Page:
My less cynical Christian friends,
There are some who will not have any of this heaven and hell business; they think that life ought to be entirely about the moment. In fact, you may even go so far as to call such people worshipers of the present. They, like all who prefer alternatives to Christ, go about rationalizing their ways as seemingly innocently as possible: they might say, “this Jesus stuff is okay so long as it doesn’t interfere with real life” or “there need not be pie in the sky–the good of service should be enough in itself” and of course, “everything is fine in moderation; perfect living is the result of perfect balance.”
But as for me and my house, this particular housing is not home. I should hardly think it necessary to point out all the fallacies in these, the thoughts of the moderate naturalists. It is self-evident that the “good itself” is the “pie in the sky,” and that infinity and truth cannot be moderated, and that heaven is the most real life there is˚. But beyond all this, there is the simple reality that this moment alone, without the hope of heaven, is pure hell.
Why the naturalist would wish to escape heaven, I shall not bother to answer at present–hell has its reasons–but I would much rather remind us all, as best I can, of what it means to long for heaven, lest we should find ourselves as hopeless as they. We need not fear that the hope of heaven is a wrong reason for disciples; love is the right reason, and “love,” as C.S. Lewis writes, “by its very nature desires its object.” Indeed, the desire of heaven is an absolute necessity in Christian living. Christianity is about accepting God’s grace, and there’s no way one will accept it if he doesn’t want it.
I am reminded, as I am all to often, of one of my favorite books: Dante’s Divina Commedia or Divine Comedy. The book, originally titled La Commedia, is an allegorical illustration of the realities of heaven and hell. It features Dante’s beloved Beatrice, a former lover in earthly life. In Paradiso (paradise), the last of the three books that make up La Commedia, Dante ascends into further heaven with each glance at the shinning face of Beatrice. Aside from the less relevant commentary on the nature of erotic love, Dante’s love of Beatrice functions much like our love of heaven; the more we love God and long for His grace, the more He can give of Himself to us.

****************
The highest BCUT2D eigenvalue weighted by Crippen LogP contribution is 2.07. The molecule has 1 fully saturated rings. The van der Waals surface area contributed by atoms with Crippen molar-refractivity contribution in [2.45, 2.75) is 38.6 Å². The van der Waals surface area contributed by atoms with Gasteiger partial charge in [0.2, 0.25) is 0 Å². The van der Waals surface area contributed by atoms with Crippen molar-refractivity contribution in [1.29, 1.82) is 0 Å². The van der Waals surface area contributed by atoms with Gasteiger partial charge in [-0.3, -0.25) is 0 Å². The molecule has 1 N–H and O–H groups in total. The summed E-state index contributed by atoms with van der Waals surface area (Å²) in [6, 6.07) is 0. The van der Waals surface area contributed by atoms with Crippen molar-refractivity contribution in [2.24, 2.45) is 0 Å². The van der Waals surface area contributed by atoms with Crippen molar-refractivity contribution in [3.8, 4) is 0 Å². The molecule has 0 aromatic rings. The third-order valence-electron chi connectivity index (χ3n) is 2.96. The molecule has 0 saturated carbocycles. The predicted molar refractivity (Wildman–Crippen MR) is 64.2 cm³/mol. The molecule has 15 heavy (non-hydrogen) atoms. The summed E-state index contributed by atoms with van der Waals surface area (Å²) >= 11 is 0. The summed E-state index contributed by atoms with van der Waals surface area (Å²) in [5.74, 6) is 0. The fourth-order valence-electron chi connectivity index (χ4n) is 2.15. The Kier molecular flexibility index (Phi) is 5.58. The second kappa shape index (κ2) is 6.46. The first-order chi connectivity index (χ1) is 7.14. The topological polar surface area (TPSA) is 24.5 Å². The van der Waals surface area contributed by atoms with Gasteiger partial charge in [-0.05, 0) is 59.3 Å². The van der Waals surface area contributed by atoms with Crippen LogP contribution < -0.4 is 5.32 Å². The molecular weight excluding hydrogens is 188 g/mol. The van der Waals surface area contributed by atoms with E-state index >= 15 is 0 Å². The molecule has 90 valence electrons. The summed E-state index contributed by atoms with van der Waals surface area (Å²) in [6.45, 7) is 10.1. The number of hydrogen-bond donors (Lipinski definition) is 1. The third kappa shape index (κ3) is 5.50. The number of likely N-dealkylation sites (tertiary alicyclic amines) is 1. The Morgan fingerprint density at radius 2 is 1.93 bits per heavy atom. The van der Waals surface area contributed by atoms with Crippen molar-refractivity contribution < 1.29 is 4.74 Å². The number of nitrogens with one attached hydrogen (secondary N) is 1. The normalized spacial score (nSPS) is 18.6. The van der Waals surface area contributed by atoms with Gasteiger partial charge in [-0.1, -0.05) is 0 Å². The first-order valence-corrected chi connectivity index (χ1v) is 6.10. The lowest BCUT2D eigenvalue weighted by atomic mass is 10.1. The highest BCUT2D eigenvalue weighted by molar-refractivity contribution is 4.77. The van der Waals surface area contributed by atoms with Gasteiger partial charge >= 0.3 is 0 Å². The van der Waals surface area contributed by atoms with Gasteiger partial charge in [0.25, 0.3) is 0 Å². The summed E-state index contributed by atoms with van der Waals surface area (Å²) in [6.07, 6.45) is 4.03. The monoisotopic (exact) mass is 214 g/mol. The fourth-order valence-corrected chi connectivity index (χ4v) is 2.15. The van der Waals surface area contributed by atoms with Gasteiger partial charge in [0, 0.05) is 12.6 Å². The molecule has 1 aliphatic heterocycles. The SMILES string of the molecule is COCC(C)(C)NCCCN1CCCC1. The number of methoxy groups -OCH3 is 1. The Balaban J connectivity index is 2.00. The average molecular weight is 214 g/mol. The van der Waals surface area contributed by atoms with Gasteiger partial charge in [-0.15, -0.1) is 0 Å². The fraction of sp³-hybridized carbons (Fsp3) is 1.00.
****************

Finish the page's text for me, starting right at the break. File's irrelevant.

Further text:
Beatrice and heaven† are truly Dante’s sole motivation (beyond his fear of hell) as he moves though the Inferno (hell) and Purgatorio (purgatory). He clings to this, his hope of heaven, all the way until he reaches the top of purgatorio. It is here that his noble guide and friend, Virgil, a symbol of intellect*, has to leave him as he finally ascends into heaven.
So shall it be the case with us. One day, we will leave behind everything, even our intellect, for it is, as Virgil was, a pagan. The greatest strife of the human mind to explain reality does not compare with God’s almighty presence. One day, we will find ourselves at the top of purgatorio˚, a place, much like the unreachable horizon, where the heavens meet the earth. And there, we shall let go of all the work we have done which has been but a guide, as Virgil was, with the sole end of brining us to this point where we no longer need it. That day is not far away, but, rather, more present to us than this very moment.
Your dear friend,
˚ (oops, I just pointed them out)
† symbolically, heaven and the perfect union of the body of Christ, the union of men and women being among our best analogize to the anticipated pure union of the body with each part being unique and having a particular function
* also a symbol of the unity between Dante’s writing and the classical style (again, like Beatrice, implying the unity of heaven)
˚ and as a member of the protestant tradition, I hold purgatory as a metaphor of earth, which is how it functions in the catholic tradition anyways, the mere words are different, and to the extent that they are different, they are wrong anyways as a result of their complexity (see fractal reality).